Storm the Bastille Imperial Farmhouse Ale

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SKU# UB10360

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A rebellion against the traditional farmhouse ale, Storm the Bastille is an imperial brew for the ages. French Aramis hops make their debut with a siege of spicy, fresh-cut herbals, bolstering a heavier hop profile than the standard saison beer kit.

Recommended: 2-stage fermentation and yeast starter.

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Storm the Bastille Imperial Farmhouse Ale

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  • Storm the Bastille Imperial Farmhouse Beer Kit
Product Details
A rebellion against the traditional farmhouse ale, Storm the Bastille is an imperial brew for the ages. French Aramis hops make their debut with a siege of spicy, fresh-cut herbals, bolstering a heavier hop profile than the standard saison beer kit.

Each sip reveals riotous layers of citrus and yeasty, earthy funk. Storm the Bastille makes its mark as one of our highest-ABV kits in history—unexpected for such a crisp, refreshing pint.

Recommended: 2-stage fermentation and yeast starter.
Additional Information
Beer Kit Yield5 Gallons
Recipe and InstructionsClick Here for Storm the Bastille Imperial Farmhouse Ale Brewing Instructions
Regional StyleBelgian
Original Gravity1094
Total Time to MakeNo
Reviews
4.6 / 5.0
15 Reviews
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Overwhelming when young, delicious with age
Re: @Matt in NapaThis is a huge recipe, and a wonderful beer that requires a bit of patience. Let it age a bit.If you drink this fresh, its an overwhelming experience, and the booze and hops are foremost. The flavors start to really balance at about 3-4 months in the bottle, and the beer is absolutely phenomenal at about 6-9 months old. I just had the first one of these in a while and was blown away by everything: aroma, appearance, head retention, and flavor. I really, really like this beer!
January 20, 2016
Whoa, caution required!
The beer was a delight to brew and taste very good. It's dry and fairly light in body. WATCH OUT. This is a sledgehammer. Do not drink this beer and expect to drive, swim, mow the lawn, operate heavy machinery, or even walk or talk in a coordinated fashion. This is chair beer. It's guaranteed to make your next family reunion far more standable, particularly if you drink it yourself.
April 20, 2015
wow
This beer is just that, WOW. wanted to save some for a while, but I kegged it by mistake......and it was gone, no one could keep their grubby hands off of it. going to brew again and again, but bottlling next time to let it sit and mature
September 1, 2016
Awesome Beer!
Had to add yeast after bottling, would not carbonate due to high alcohol content and extended time in secondary, vacation in Cancun! Opened every bottle and added measured amout of rehydrated Sa-05. After 2 weeks carbed up nicely. Now after 4 weeks in bottle beer is phenomenal! Belgian with a wonderful sweet flavor and a wicked buzz from 10% ABV. Nice Belgian nose with bananas and cloves. Head is thin but maintains until the last sip. This beer is a sipper, as it warms the flavors open up to reveal Carmel and nutty malts. This beer requires patients but it is well worth the effort. Add yeast at bottling to ensure carbonation and you will be rewarded with a truly unique beer.Prost!Tom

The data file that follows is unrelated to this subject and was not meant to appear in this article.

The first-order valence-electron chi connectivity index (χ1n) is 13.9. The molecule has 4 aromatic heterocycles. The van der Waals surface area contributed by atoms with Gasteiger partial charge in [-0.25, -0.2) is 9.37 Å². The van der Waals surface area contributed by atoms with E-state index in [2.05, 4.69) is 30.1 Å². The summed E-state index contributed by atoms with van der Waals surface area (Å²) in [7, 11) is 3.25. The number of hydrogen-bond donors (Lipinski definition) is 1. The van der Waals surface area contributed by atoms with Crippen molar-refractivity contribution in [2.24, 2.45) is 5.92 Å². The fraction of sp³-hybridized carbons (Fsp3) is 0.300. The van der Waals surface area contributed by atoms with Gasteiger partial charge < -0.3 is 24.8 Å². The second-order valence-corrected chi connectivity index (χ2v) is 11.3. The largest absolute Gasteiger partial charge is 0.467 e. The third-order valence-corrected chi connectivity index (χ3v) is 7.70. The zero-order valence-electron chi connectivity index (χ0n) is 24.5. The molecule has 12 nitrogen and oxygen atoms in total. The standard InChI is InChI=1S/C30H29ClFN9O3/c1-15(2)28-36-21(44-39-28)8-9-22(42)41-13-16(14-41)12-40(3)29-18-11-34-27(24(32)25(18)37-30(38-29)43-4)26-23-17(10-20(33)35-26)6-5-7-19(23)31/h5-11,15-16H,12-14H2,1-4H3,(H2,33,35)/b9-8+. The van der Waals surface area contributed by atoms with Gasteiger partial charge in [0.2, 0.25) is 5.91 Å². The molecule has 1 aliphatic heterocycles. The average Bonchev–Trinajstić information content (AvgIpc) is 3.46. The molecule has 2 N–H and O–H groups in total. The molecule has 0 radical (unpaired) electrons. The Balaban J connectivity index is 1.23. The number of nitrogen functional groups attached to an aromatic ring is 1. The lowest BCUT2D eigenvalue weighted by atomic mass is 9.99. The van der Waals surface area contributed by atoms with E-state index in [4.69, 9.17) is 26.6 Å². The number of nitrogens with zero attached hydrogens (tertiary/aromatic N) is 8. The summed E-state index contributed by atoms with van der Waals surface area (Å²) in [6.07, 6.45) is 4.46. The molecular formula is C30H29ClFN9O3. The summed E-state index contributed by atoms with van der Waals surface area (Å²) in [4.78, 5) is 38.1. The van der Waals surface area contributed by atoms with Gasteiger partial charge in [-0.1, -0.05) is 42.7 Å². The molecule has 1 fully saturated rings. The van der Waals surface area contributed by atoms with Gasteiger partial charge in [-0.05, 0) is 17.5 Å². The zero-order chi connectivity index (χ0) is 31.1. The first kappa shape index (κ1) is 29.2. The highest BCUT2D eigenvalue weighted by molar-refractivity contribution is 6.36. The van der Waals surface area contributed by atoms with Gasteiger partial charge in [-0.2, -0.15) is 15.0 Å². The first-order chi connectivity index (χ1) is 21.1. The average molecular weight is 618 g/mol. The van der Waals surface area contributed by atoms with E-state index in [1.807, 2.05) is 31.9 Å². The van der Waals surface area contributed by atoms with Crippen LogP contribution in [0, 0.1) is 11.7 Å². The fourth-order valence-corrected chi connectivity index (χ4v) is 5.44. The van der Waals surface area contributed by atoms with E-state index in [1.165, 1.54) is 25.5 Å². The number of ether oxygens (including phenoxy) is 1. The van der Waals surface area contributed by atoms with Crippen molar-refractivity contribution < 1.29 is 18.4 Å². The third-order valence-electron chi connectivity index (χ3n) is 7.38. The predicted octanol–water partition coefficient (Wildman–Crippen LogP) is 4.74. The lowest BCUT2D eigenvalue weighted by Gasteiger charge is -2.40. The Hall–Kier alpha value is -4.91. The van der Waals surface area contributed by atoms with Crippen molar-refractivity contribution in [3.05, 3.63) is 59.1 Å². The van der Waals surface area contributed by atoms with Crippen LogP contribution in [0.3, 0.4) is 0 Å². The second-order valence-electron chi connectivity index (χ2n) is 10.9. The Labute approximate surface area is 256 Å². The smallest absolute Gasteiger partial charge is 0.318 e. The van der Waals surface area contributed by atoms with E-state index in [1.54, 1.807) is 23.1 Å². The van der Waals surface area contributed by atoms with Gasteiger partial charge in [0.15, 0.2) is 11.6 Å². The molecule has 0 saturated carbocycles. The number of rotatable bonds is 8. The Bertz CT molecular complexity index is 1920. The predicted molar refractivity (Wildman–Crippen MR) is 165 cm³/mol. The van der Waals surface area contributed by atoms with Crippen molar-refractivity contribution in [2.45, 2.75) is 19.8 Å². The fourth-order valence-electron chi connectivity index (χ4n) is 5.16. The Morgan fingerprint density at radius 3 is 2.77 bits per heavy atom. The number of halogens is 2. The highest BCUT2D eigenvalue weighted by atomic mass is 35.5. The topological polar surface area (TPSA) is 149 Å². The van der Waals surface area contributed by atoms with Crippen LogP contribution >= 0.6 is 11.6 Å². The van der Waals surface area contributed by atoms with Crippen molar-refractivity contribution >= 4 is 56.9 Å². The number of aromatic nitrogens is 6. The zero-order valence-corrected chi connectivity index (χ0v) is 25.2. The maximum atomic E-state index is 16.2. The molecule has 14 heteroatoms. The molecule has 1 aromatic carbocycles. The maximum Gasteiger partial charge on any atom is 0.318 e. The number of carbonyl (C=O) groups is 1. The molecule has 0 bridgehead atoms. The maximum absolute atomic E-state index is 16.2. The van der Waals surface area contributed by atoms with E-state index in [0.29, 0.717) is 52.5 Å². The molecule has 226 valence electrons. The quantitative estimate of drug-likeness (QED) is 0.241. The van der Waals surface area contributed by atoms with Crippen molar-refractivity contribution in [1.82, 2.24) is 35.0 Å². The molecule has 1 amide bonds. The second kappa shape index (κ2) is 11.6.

Have yet to brew!
If it turns out as good as northy12 and mutts nutts porter it will be another fine product
June 17, 2016
In a word - delicious!
This is my 12th brew and I have to say it could be my favorite one yet. I opted for a Wyeast 3711 French Saison starter and the fermentation was extremely vigorous for the first 2 days (needed blowoff). The FG got down to 1.006 (pretty dry and crisp) and resulted in a 11.2% brew that is very smooth with a definite kick at the end. After two of these you are very buzzed. After three, you are drunk. Haven't had an occasion where anyone has drank more than three yet! The dry hops really help to balance out the strong alcohol finish, and that is smoothing out more and more as the bottles age. I added the full 5 oz of bottling sugar as well as a re-hydrated US-05 at bottling time because of the alcohol and 6 week secondary and every bottle was carbed beautifully after only a week at about 75-80 F. Anyway, this one is great and I recommend you do it!
July 28, 2015
Awesome Beer
What a great idea. An imperial Saison. Got mine to about 10 % and you notice the booze. Well done kit. Will make this one again.
April 1, 2015
Fabulous
It's my first time making this kit but it certainly won't be my last. This is a fantastically balanced recipe. Good flavor, nice hop notes to bury the alcohol content. The only downside is how long it takes to make before it's ready to drink. I followed the recipe to the T and had no problems carbonating it in my keg using corn sugar. Ready to place my next order. This is a good summer or winter brew. I wish I had come up with this recipe. It's a winner!!!!!
January 17, 2016
Consistently Useful